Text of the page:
Thanks, Jennifer, for. For me, one of the best ways to approach these issues is to think about the intent of why we do publications. If the research will answer an important question for customers and customers is HCPs. prescribers, payers, we have a variety of customers for our publications, then sharing the results in a congress or in a journal can consider to be a last step of the research process, so that science overall can advance with that purpose and intent in mind, it helps us to choose the appropriate venues, ones that are credible with the intended audience. So in practice, we like to pit congresses with some type of a competitive submission process, and journals with robust peer review, and that are respected by the customers. choices like these may mean, however, that we experience longer timelines during the process of peer review, in order to get that feedback and credibility, or we have to wait till there’s an abstract submission deadline, and the Congress is scheduled. But picking these venues helps keep us in that safe harbor of scientific exchange, and allows us to share information is protected free speech and the United States. Have to realize though, however, today’s customers may prefer other channels. Besides these traditional and long standing ones, podcasts like this one, video abstracts, and infographics can help the audience understand a trial much more quickly, but maybe less fully. It can be a challenge to maintain that commitment to getting the credibility of peer reviewed venues, and providing customers what they want, how they want it, and sooner rather than later. A related issue is social media. Social media is an evolving and sometimes murky area. For those involved in publications. It doesn’t have any peer review, which again helps create that safe harbor for scientific exchange, and the length limitations can restrict the complete fair and balanced discussion. In the US at least, regulatory authorities haven’t given definitive guidance on how biopharmaceutical companies and sponsors can engage in social media. However, since much the social media is used in a promotional way. When biopharma companies are discussing publications in those spaces, it may make the publication itself seem more promotional in its intent. Because of this concern, many pharma companies limit the ability of company employees to discuss publications and social media channels. Over more are doing limited postings in social media. From official company handles with considerations such as product, disease, state phase, the development, and marketing authorization, all factors to consider. Another issue that comes up in formats like video abstracts or infographics is the inherent limitations of that shorter format. It forces harder choices to make sure that the most important information is retained, and that safety and efficacy, benefits and risks and limitations are discussed in a full, transparent and balanced manner. We found a somewhat similar tension at times when we’re trying to create more visually appealing, concise, and focused posters and presentations for a congress. We’re continuing to make efforts to simplify our posters, but still provide enough context for a fair and balanced deliverable. Additionally, recently, several biomedically oriented preprint servers like med archive had been launched. And customers look for publication sooner now. And with less delays inherent in the traditional publication process journals. Again, one challenge here is that pure preprint servers are not peer reviewed. So we’re back again to possible concerns that sponsored research has not been peer reviewed, and therefore not covered by scientific exchange. Importantly, as well, publishers may view the research is less novel for the research. It’s already appeared on a preprint server. And additionally, many sponsors will now allow preprints about the research, but they often constrain it to non clinical content, or urgent communications, like therapies for COVID-19 During the recent and perhaps ongoing global pandemic.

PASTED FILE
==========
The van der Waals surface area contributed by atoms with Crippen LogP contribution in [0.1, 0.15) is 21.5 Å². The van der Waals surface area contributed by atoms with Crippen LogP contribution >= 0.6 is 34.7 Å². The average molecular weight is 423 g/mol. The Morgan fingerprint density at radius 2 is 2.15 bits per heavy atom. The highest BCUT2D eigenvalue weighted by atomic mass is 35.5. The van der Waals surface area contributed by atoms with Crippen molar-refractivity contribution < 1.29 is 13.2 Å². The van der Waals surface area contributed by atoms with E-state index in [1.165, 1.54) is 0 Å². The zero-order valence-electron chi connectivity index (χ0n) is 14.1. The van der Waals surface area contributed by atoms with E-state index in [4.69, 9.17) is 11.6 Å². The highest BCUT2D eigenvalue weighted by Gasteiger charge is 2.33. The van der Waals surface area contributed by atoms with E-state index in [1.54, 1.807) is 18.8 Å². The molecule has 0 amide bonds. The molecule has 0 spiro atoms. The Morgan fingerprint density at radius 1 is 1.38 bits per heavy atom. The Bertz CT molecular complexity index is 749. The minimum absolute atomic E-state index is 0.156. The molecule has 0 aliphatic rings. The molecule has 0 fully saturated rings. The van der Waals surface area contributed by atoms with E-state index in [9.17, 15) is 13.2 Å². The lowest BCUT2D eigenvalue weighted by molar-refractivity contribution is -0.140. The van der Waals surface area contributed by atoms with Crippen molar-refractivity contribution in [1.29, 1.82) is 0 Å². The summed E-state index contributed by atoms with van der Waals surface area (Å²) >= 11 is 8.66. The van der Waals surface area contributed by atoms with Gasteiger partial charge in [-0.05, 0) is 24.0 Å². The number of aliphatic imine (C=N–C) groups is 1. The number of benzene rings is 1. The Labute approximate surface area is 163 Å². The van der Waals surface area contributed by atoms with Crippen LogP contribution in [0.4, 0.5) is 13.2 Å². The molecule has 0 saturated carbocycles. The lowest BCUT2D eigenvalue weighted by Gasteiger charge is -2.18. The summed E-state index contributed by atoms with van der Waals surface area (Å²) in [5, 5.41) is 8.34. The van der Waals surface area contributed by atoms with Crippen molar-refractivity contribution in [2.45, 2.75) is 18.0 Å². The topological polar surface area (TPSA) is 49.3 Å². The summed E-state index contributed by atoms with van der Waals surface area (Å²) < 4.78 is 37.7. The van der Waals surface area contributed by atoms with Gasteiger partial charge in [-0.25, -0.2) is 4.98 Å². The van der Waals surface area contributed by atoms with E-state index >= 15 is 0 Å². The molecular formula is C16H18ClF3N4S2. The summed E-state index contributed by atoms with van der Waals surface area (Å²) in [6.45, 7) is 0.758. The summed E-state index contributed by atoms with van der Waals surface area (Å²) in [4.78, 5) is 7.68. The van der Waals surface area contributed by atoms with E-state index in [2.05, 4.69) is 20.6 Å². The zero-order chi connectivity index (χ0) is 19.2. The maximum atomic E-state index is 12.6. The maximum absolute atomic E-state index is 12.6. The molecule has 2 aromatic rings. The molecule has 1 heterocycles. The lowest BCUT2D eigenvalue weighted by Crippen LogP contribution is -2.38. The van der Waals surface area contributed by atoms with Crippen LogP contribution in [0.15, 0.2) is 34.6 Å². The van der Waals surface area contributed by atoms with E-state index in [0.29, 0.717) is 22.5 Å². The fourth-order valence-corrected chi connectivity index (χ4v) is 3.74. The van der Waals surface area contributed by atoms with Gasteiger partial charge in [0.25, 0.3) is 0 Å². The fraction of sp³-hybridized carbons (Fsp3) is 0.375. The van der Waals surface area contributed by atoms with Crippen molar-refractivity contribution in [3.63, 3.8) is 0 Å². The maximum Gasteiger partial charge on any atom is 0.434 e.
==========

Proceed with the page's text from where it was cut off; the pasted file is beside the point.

Jennifer Riggins 09:32
Phew, that’s a lot. So those are some really great examples. So and I think are really critical shared learnings and important topics for consideration when choosing to use more novel formats and as your publication tactics. Transparency, I know is another big topic. So what kinds of transparency issues are publication writers facing? And how are they going about solving those issues?
Jeff Clemens 09:59